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Film / Marci X

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Marci X is a 2003 American romantic comedy film directed by Richard Benjamin, written by Paul Rudnick, and starring Lisa Kudrow and Damon Wayans.

Marci Feld (Kudrow), a spoiled Jewish American Princess, is forced to take control of her father's hardcore rap label, Felony Assault, when her father Ben suffers a stress-induced heart attack due to the controversy surrounding one of the label's songs by controversial rapper Dr. S (Wayans). To rescue her father's plummeting stock, Marci attempts to tone down the rapper's bad-boy image. Over time, the unlikely pair falls in love, just as conservative senator Mary Ellen Spinkle (Christine Baranski) vows to banish Dr. S and his offensive lyrics from the airwaves forever.

This film provides examples of:

  • Actually Pretty Funny: A prominently black nightclub has a pretty good-humored reaction to Marci and her friends' spontaneous Kenyan dance.
  • Actually Quite Catchy: If Senator Spinkle's goofy as hell dance to Dr. S's mixtape is any indication, she does find some appeal on Dr. S's music. She's still determined to boycott his albums, however.
  • Artistic License – Law: In real-life, Senator Spinkle's campaign to get Dr. S's music banned would be a complete non-starter, as his right to produce and perform his music would be protected by the First Amendment. The most that Spinkle could do is try and force the Recording Industry Association of America to implement some kind of rating system along the lines of those used by its film and video game counterparts (the MPAA and ESRB respectively), and even that would be a long shot.
  • Black Is Bigger in Bed: Guess what response Marci gets when she asks S how different it is when black people have sex.
  • Blackmail: After Senator Spinkle danced to Dr. S's music, it is revealed later that her son filmed the dance. Her son telling her "It's for your own good!" after he reveals it leaves the implication that she stopped her campaign to ban Dr. S in exchange for him not releasing the tape.
  • Break the Haughty: Marci gets a taste of the thug lifestyle when she's unjustly arrested and thrown in jail for a crime she didn't commit.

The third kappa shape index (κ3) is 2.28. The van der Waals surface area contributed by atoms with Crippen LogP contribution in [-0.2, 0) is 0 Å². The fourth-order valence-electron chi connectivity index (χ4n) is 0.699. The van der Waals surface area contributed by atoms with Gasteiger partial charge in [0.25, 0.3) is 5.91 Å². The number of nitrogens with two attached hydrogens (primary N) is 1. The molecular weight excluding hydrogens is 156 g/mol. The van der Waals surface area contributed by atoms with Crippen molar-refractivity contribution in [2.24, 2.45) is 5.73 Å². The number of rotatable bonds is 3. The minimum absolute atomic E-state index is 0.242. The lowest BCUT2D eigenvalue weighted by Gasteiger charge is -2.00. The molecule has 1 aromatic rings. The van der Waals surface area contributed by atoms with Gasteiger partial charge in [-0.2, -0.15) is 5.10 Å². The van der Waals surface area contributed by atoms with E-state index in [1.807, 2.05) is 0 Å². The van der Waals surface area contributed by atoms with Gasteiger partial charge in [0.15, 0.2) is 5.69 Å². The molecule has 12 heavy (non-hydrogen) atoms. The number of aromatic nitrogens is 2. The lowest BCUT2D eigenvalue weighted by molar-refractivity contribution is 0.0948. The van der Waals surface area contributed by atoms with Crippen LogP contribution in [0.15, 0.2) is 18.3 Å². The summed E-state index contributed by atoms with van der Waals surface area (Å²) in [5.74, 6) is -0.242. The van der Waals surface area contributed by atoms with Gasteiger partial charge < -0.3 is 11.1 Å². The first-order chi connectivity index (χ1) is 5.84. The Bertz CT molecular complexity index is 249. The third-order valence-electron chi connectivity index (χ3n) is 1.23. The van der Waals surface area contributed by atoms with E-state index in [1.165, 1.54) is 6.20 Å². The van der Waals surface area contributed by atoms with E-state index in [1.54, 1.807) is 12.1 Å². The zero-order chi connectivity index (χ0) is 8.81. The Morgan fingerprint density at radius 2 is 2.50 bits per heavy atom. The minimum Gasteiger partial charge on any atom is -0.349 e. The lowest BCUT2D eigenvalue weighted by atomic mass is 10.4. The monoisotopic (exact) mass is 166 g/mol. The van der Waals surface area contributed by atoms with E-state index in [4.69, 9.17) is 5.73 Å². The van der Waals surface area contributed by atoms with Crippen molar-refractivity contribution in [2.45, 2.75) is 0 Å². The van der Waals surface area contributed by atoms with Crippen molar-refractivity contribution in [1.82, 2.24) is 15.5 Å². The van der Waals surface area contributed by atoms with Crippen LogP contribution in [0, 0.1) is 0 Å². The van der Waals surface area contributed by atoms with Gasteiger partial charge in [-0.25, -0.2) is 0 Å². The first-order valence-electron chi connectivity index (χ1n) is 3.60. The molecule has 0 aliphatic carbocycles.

• Camp Gay: The local Boy Band Boys 'R' Us, who dresses in pink versions of Village People costumes in the epilogue.
  • Expy
    • Boys 'R' Us is one to the Backstreet Boys. Hell, their songs sound just like variations of "I Want It That Way".
    • Tubby Fenders, the dreaded hip hop mogul, is an obvious one to Suge Knight.
  • From the Mouths of Babes: Senator Spinkle's son being a fan of Dr. S results in some... very particular ways of expressing himself.
    Senator Spinkle's Son: I love you, Mom!...In the butt!
  • Informed Judaism: Marci is about as Jewish as she is a hip-hop princess, maybe even less — which is all the more bizarre considering that not only is she played by a Jewish actress, but the film's writer and director were also Jewish.
  • Jewish American Princess: Promotional material used the exact same term to describe Marci. However, as mentioned in Informed Judaism, in the movie proper she is about as Jewish as she is a hip-hop princess, which is next to none.
  • Luxury Prison Suite: Tubby looks like he lives in a prison-themed luxury condo and not a prison cell.
  • May–December Romance: Marci's dad eventually starts dating Dr. S's ex-girlfriend.
  • Moral Guardians: Senator Mary Ellen Spinkle, who vows to banish Dr. S and his offensive lyrics from the airwaves forever.
  • Piss-Take Rap: Marci's rap. Not to the crowd, though.
  • Pretty Fly for a White Guy:
    • Marci at one point has to show, on stage at a rap concert, that she is "real". She succeeds.
    • There's also the spontaneous "Kenyan dance" Marci does at a nightclub with her friends.
    • The film's epilogue shows that Marci's dad has quite embraced the image of his gangsta rap record label.
  • Take That!: Nobody is excited or looking forward to winning a dinner date with Donald Trump.
  • Title Drop: In the epilogue, Marci raps that she has discovered her true calling in life as a fashion designer and has started her own brand called "Marci X."
  • Totally Radical: The movie tries very hard to be "hip". In fact, this is Marci's way of connecting with Dr. S.
  • "Where Are They Now?" Epilogue: The film ends with a musical number accompanied with according characters and texts that explain their fates, such as Marci and Dr. S marrying and Marci's dad dating S's ex.
  • Worst News Judgment Ever: The front pages of seemingly every newspaper in America call for the heads of Marci and her father over the fact that a hip-hop artist signed to their label performed a song with some moderately suggestive lyrics. Even accounting for the fact that Senator Spinkle was likely trying rile up the media against Dr. S, the song's lyrics are incredibly tame compared even to contemporary hip-hop and rap songs which featured lyrics describing explicit acts of both sex and violence.